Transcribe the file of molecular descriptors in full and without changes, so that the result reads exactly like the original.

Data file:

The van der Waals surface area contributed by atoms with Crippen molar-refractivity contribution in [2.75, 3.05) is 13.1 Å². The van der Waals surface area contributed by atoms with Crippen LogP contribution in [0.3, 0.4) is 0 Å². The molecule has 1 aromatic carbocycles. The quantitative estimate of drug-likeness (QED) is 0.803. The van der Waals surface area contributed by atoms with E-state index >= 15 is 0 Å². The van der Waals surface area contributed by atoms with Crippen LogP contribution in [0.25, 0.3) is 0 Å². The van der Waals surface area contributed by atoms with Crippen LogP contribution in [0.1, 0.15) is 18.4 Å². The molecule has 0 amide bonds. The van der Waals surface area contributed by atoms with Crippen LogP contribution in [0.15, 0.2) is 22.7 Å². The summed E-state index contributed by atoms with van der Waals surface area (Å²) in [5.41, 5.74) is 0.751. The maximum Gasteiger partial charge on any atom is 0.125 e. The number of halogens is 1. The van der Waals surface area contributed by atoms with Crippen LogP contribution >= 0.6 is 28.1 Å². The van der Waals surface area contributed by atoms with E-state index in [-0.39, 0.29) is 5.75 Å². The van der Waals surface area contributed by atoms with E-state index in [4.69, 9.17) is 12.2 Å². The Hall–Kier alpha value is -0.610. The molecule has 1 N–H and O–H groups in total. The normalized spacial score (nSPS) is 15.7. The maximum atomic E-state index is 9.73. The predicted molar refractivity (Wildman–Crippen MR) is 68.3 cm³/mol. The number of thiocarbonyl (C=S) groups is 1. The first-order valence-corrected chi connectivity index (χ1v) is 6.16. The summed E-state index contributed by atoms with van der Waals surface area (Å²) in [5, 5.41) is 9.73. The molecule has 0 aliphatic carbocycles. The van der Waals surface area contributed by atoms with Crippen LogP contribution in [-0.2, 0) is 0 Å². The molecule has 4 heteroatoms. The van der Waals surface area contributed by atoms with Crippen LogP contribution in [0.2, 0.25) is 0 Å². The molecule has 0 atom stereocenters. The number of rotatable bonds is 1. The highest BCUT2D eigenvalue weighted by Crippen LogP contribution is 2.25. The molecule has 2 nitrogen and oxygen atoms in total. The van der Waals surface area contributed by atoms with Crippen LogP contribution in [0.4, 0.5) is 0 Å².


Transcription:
The van der Waals surface area contributed by atoms with Crippen molar-refractivity contribution in [2.75, 3.05) is 13.1 Å². The van der Waals surface area contributed by atoms with Crippen LogP contribution in [0.3, 0.4) is 0 Å². The molecule has 1 aromatic carbocycles. The quantitative estimate of drug-likeness (QED) is 0.803. The van der Waals surface area contributed by atoms with E-state index >= 15 is 0 Å². The van der Waals surface area contributed by atoms with Crippen LogP contribution in [0.25, 0.3) is 0 Å². The van der Waals surface area contributed by atoms with Crippen LogP contribution in [0.1, 0.15) is 18.4 Å². The molecule has 0 amide bonds. The van der Waals surface area contributed by atoms with Crippen LogP contribution in [0.15, 0.2) is 22.7 Å². The summed E-state index contributed by atoms with van der Waals surface area (Å²) in [5.41, 5.74) is 0.751. The maximum Gasteiger partial charge on any atom is 0.125 e. The number of halogens is 1. The van der Waals surface area contributed by atoms with Crippen LogP contribution >= 0.6 is 28.1 Å². The van der Waals surface area contributed by atoms with E-state index in [-0.39, 0.29) is 5.75 Å². The van der Waals surface area contributed by atoms with E-state index in [4.69, 9.17) is 12.2 Å². The Hall–Kier alpha value is -0.610. The molecule has 1 N–H and O–H groups in total. The normalized spacial score (nSPS) is 15.7. The maximum atomic E-state index is 9.73. The predicted molar refractivity (Wildman–Crippen MR) is 68.3 cm³/mol. The number of thiocarbonyl (C=S) groups is 1. The first-order valence-corrected chi connectivity index (χ1v) is 6.16. The summed E-state index contributed by atoms with van der Waals surface area (Å²) in [5, 5.41) is 9.73. The molecule has 0 aliphatic carbocycles. The van der Waals surface area contributed by atoms with Crippen LogP contribution in [-0.2, 0) is 0 Å². The molecule has 4 heteroatoms. The van der Waals surface area contributed by atoms with Crippen LogP contribution in [0.2, 0.25) is 0 Å². The molecule has 0 atom stereocenters. The number of rotatable bonds is 1. The highest BCUT2D eigenvalue weighted by Crippen LogP contribution is 2.25. The molecule has 2 nitrogen and oxygen atoms in total. The van der Waals surface area contributed by atoms with Crippen LogP contribution in [0.4, 0.5) is 0 Å².